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  1. #1
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    how to know when to replace a rear derailleur?

    how does one know when to replace a rear derailleur? mine still works great but there seems to be a bit of play in it.

  2. #2
    Elitist Troglodyte DMF's Avatar
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    If it ain't broke don't fix it.
    Stupidity got us into this mess - why can't it get us out?

    - Will Rogers

  3. #3
    Senior Member mike's Avatar
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    As mysterious as derailures might seem, there is very little that can go wrong with them;

    1) Bent hanger or other components
    2) worn springs
    3) worn chain guide wheels.
    4) Worn pivot joint.

    Worn chain guide wheels are easy and cheap to replace.
    Worn springs and worn pivot joints are difficult enough to justify buying a new derailure.
    Bent derailure components are tricky and not always fix-able; worth a try before tossing, but....

    So, anyway, if your derailure is working, keep on using it. The "play" you are experiencing is most often in the shifters and cables rather than in the derailure.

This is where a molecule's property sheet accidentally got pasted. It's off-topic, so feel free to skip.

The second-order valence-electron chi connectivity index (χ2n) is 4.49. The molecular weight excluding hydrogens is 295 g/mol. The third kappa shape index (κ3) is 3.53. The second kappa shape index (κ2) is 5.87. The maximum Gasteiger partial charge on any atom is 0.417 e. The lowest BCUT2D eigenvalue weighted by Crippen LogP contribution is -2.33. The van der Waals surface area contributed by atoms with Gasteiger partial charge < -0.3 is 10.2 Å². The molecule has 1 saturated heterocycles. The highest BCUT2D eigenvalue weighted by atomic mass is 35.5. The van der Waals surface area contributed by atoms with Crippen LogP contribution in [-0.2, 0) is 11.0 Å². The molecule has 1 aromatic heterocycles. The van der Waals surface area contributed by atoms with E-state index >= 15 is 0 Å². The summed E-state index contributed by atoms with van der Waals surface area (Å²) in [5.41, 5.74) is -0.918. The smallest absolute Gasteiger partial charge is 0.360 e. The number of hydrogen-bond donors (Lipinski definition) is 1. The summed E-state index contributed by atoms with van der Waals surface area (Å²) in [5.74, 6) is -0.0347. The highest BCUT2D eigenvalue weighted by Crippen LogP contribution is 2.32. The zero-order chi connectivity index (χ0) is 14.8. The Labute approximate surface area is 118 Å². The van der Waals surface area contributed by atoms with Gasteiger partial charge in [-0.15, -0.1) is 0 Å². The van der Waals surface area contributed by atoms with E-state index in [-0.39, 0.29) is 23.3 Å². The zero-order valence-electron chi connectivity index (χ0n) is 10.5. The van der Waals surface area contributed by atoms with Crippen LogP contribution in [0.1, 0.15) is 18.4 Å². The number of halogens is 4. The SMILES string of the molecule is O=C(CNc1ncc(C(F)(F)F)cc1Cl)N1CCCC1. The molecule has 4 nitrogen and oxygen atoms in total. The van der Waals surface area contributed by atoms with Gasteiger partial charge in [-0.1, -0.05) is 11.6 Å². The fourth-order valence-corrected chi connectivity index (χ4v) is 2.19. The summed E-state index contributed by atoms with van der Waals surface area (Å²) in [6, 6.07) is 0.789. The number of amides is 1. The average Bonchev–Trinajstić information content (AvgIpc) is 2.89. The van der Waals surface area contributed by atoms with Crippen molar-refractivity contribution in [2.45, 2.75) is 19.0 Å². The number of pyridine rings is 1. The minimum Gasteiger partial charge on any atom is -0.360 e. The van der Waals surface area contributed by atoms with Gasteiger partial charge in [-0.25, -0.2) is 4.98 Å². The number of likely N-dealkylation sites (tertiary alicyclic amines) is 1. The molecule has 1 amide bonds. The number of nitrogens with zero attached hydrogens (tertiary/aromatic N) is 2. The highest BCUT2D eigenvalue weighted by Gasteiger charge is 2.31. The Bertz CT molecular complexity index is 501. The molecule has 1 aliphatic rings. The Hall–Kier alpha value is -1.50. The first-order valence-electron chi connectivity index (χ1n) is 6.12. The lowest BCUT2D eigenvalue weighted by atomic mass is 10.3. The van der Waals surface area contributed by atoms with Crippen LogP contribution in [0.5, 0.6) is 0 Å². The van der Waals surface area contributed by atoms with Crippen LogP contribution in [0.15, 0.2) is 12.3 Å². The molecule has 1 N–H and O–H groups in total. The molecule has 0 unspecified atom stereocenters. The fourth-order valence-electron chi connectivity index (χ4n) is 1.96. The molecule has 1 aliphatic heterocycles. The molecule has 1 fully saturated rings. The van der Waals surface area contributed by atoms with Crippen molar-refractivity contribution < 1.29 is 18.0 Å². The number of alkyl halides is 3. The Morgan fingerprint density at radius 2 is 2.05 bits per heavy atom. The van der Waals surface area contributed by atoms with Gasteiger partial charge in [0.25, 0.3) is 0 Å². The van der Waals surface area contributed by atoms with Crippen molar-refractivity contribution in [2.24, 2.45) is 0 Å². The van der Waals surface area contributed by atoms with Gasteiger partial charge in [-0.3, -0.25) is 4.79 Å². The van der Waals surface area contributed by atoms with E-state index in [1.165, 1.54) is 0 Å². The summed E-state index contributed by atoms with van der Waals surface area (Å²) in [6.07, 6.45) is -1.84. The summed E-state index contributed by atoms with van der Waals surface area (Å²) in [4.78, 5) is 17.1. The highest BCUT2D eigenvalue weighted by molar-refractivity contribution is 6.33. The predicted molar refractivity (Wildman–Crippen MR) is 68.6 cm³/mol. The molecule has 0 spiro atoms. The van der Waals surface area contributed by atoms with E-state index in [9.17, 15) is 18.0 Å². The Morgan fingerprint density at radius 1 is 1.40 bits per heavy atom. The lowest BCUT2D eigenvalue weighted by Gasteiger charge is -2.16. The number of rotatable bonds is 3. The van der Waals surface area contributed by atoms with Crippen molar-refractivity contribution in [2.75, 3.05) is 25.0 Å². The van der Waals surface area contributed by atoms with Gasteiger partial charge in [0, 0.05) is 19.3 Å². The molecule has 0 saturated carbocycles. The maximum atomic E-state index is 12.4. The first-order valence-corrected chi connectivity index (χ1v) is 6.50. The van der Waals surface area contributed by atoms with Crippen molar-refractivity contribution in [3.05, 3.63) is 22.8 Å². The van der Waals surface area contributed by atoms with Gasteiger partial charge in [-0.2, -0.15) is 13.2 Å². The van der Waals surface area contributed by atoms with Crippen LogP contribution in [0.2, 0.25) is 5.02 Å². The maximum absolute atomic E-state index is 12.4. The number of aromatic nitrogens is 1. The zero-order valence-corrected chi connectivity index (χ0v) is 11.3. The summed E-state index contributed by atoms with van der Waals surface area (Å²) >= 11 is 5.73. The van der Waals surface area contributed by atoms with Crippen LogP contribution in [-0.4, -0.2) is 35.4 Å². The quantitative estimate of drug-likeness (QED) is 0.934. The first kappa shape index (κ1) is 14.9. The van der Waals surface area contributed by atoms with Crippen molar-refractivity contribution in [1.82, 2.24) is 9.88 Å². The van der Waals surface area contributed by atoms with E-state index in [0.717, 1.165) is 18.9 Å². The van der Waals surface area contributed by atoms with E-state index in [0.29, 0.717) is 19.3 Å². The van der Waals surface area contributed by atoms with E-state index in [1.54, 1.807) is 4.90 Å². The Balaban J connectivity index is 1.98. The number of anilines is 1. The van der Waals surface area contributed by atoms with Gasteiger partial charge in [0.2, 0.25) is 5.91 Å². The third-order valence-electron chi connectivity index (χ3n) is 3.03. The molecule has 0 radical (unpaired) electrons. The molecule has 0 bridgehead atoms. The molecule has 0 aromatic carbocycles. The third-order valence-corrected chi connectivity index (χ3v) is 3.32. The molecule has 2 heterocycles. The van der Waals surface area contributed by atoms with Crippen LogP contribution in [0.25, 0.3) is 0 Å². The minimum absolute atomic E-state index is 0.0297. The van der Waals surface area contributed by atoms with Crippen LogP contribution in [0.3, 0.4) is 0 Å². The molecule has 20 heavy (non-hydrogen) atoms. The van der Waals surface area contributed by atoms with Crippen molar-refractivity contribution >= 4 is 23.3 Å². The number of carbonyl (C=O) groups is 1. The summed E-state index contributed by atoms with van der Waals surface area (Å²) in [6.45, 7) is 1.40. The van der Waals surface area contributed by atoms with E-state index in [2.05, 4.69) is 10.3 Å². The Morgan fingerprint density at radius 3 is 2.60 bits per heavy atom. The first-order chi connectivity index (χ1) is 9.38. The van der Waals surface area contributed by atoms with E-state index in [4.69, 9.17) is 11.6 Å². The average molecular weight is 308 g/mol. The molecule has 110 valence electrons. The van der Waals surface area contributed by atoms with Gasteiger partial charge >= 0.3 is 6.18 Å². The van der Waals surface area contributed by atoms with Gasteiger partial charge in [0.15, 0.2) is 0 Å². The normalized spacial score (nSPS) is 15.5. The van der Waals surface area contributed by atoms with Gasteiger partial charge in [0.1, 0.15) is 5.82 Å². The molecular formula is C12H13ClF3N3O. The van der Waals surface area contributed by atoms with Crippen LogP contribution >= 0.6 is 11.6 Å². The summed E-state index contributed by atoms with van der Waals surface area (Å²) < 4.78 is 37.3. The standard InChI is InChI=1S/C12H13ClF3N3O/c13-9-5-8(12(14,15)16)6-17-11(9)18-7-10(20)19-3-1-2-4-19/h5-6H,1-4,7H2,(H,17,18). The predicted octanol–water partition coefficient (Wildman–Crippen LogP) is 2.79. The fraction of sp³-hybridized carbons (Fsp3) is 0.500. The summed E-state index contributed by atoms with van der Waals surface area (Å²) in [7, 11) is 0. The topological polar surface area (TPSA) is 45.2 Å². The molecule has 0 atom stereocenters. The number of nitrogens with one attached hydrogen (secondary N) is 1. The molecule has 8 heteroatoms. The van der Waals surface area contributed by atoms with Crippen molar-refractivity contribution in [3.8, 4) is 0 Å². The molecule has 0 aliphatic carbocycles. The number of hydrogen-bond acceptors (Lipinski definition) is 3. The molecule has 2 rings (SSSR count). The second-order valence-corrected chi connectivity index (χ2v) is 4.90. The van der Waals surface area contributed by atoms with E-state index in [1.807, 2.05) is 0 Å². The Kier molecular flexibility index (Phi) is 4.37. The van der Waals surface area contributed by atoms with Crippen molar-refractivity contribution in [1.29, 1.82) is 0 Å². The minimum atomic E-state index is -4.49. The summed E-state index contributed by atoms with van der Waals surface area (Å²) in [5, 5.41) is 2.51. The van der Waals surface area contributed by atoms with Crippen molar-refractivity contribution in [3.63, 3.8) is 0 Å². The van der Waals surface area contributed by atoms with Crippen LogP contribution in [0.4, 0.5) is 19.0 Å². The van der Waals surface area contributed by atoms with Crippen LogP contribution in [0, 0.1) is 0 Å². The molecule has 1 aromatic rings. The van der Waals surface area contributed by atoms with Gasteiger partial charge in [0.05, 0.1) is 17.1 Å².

Mike

  4. #4
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    Quote Originally Posted by DMF View Post
    If it ain't broke don't fix it.
    +1. When it stops working and a cable adjustment or cleaning doesn't fix it, replace it. Otherwise, use it.

  5. #5
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    Most modern deraillers are not meant to last long. Just long enough to get you out of the warranty period - or until the "improved" version is marketed.
    I repair old deraillers all the time. Huret used to use BALL BEARINGS in their jockey pulleys. They could be cleaned, greased, and reused. Whenever I come across a butchered Huret, I snag it just for the pulleys. Now that I think about it, I can't rememeber the last time I came across an old steel Huret derailler that was broke beyond repair.

  6. #6
    Senior Member Oldpeddaller's Avatar
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    +1 on the Huret's! The old "Svelto" was just about bomb-proof! Lower end Shimano SIS steel derailleurs don't seem to last any time at all, but it's easy to replace them with something better!

  7. #7
    Senior Member
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    Derailleurs are actually some of the more dependable and long lasting components, as long as they are not bent. Shifting problems on modern bikes are usually related to poor adjustments, dirty and/or corroded cables, housings, and shifters.

    Al

  8. #8
    on your left.
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    Code:
    If it ain't broke don't fix it.
    +2. great advice.

  9. #9
    Senior Member DieselDan's Avatar
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    If it doesn't break from an accident, the best indicator is worn pivots. This will cause excess side play and sluggish shifting.
    Bikes use brakes to stop.

    If your bike has breaks, don't ride it.

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